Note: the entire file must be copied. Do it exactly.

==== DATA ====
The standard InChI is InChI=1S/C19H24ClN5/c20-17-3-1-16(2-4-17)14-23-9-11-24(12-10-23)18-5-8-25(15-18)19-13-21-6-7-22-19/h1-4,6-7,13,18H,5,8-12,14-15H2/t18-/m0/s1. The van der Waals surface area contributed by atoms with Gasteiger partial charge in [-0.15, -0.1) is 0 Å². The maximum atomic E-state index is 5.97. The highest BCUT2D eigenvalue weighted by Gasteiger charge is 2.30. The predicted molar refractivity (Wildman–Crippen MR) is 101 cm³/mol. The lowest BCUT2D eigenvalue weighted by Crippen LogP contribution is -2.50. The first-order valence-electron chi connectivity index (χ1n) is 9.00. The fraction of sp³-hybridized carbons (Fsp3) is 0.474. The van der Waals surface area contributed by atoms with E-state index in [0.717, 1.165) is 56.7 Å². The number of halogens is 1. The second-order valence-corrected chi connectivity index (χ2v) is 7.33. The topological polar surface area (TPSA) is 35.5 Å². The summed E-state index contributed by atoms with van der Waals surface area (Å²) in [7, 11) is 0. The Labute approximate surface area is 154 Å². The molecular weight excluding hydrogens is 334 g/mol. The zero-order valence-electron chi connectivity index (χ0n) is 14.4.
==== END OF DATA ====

The standard InChI is InChI=1S/C19H24ClN5/c20-17-3-1-16(2-4-17)14-23-9-11-24(12-10-23)18-5-8-25(15-18)19-13-21-6-7-22-19/h1-4,6-7,13,18H,5,8-12,14-15H2/t18-/m0/s1. The van der Waals surface area contributed by atoms with Gasteiger partial charge in [-0.15, -0.1) is 0 Å². The maximum atomic E-state index is 5.97. The highest BCUT2D eigenvalue weighted by Gasteiger charge is 2.30. The predicted molar refractivity (Wildman–Crippen MR) is 101 cm³/mol. The lowest BCUT2D eigenvalue weighted by Crippen LogP contribution is -2.50. The first-order valence-electron chi connectivity index (χ1n) is 9.00. The fraction of sp³-hybridized carbons (Fsp3) is 0.474. The van der Waals surface area contributed by atoms with E-state index in [0.717, 1.165) is 56.7 Å². The number of halogens is 1. The second-order valence-corrected chi connectivity index (χ2v) is 7.33. The topological polar surface area (TPSA) is 35.5 Å². The summed E-state index contributed by atoms with van der Waals surface area (Å²) in [7, 11) is 0. The Labute approximate surface area is 154 Å². The molecular weight excluding hydrogens is 334 g/mol. The zero-order valence-electron chi connectivity index (χ0n) is 14.4.